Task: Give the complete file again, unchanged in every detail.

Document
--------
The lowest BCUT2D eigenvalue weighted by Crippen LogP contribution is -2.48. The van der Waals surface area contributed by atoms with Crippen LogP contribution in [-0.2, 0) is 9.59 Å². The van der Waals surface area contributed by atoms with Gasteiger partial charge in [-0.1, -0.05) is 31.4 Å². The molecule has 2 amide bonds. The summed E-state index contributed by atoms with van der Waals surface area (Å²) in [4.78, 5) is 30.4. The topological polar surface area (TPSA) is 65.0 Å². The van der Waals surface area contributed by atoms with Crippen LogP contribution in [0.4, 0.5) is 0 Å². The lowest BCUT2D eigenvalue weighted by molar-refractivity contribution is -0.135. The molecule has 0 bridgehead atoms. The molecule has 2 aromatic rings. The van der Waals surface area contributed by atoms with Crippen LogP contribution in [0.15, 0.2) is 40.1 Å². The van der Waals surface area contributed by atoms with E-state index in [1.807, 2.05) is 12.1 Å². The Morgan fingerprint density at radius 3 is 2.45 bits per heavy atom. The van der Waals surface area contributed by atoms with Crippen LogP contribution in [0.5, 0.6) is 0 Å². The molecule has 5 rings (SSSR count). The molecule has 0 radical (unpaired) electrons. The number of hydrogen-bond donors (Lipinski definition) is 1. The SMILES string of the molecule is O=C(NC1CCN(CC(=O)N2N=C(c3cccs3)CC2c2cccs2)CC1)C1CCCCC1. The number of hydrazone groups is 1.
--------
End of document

The lowest BCUT2D eigenvalue weighted by Crippen LogP contribution is -2.48. The van der Waals surface area contributed by atoms with Crippen LogP contribution in [-0.2, 0) is 9.59 Å². The van der Waals surface area contributed by atoms with Gasteiger partial charge in [-0.1, -0.05) is 31.4 Å². The molecule has 2 amide bonds. The summed E-state index contributed by atoms with van der Waals surface area (Å²) in [4.78, 5) is 30.4. The topological polar surface area (TPSA) is 65.0 Å². The van der Waals surface area contributed by atoms with Crippen LogP contribution in [0.4, 0.5) is 0 Å². The lowest BCUT2D eigenvalue weighted by molar-refractivity contribution is -0.135. The molecule has 0 bridgehead atoms. The molecule has 2 aromatic rings. The van der Waals surface area contributed by atoms with Crippen LogP contribution in [0.15, 0.2) is 40.1 Å². The van der Waals surface area contributed by atoms with E-state index in [1.807, 2.05) is 12.1 Å². The Morgan fingerprint density at radius 3 is 2.45 bits per heavy atom. The van der Waals surface area contributed by atoms with Crippen LogP contribution in [0.5, 0.6) is 0 Å². The molecule has 5 rings (SSSR count). The molecule has 0 radical (unpaired) electrons. The number of hydrogen-bond donors (Lipinski definition) is 1. The SMILES string of the molecule is O=C(NC1CCN(CC(=O)N2N=C(c3cccs3)CC2c2cccs2)CC1)C1CCCCC1. The number of hydrazone groups is 1.